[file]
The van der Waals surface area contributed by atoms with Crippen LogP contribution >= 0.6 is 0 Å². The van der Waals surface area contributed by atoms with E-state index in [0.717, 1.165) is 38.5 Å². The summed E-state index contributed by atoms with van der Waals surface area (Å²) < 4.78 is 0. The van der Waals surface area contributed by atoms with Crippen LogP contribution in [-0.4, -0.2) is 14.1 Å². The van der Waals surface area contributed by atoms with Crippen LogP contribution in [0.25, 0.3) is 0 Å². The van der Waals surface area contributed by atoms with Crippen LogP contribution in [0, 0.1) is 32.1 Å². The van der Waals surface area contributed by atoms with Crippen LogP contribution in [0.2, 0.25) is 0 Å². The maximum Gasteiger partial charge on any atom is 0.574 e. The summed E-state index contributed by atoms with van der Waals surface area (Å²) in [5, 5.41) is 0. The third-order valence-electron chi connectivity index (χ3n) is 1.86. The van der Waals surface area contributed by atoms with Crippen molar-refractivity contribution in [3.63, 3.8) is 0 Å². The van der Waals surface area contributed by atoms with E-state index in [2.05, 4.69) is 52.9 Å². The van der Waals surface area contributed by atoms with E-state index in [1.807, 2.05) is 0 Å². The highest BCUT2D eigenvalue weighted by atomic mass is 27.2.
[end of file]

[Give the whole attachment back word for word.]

The van der Waals surface area contributed by atoms with Crippen LogP contribution >= 0.6 is 0 Å². The van der Waals surface area contributed by atoms with E-state index in [0.717, 1.165) is 38.5 Å². The summed E-state index contributed by atoms with van der Waals surface area (Å²) < 4.78 is 0. The van der Waals surface area contributed by atoms with Crippen LogP contribution in [-0.4, -0.2) is 14.1 Å². The van der Waals surface area contributed by atoms with Crippen LogP contribution in [0.25, 0.3) is 0 Å². The van der Waals surface area contributed by atoms with Crippen LogP contribution in [0, 0.1) is 32.1 Å². The van der Waals surface area contributed by atoms with Crippen LogP contribution in [0.2, 0.25) is 0 Å². The maximum Gasteiger partial charge on any atom is 0.574 e. The summed E-state index contributed by atoms with van der Waals surface area (Å²) in [5, 5.41) is 0. The third-order valence-electron chi connectivity index (χ3n) is 1.86. The van der Waals surface area contributed by atoms with Crippen molar-refractivity contribution in [3.63, 3.8) is 0 Å². The van der Waals surface area contributed by atoms with E-state index in [2.05, 4.69) is 52.9 Å². The van der Waals surface area contributed by atoms with E-state index in [1.807, 2.05) is 0 Å². The highest BCUT2D eigenvalue weighted by atomic mass is 27.2.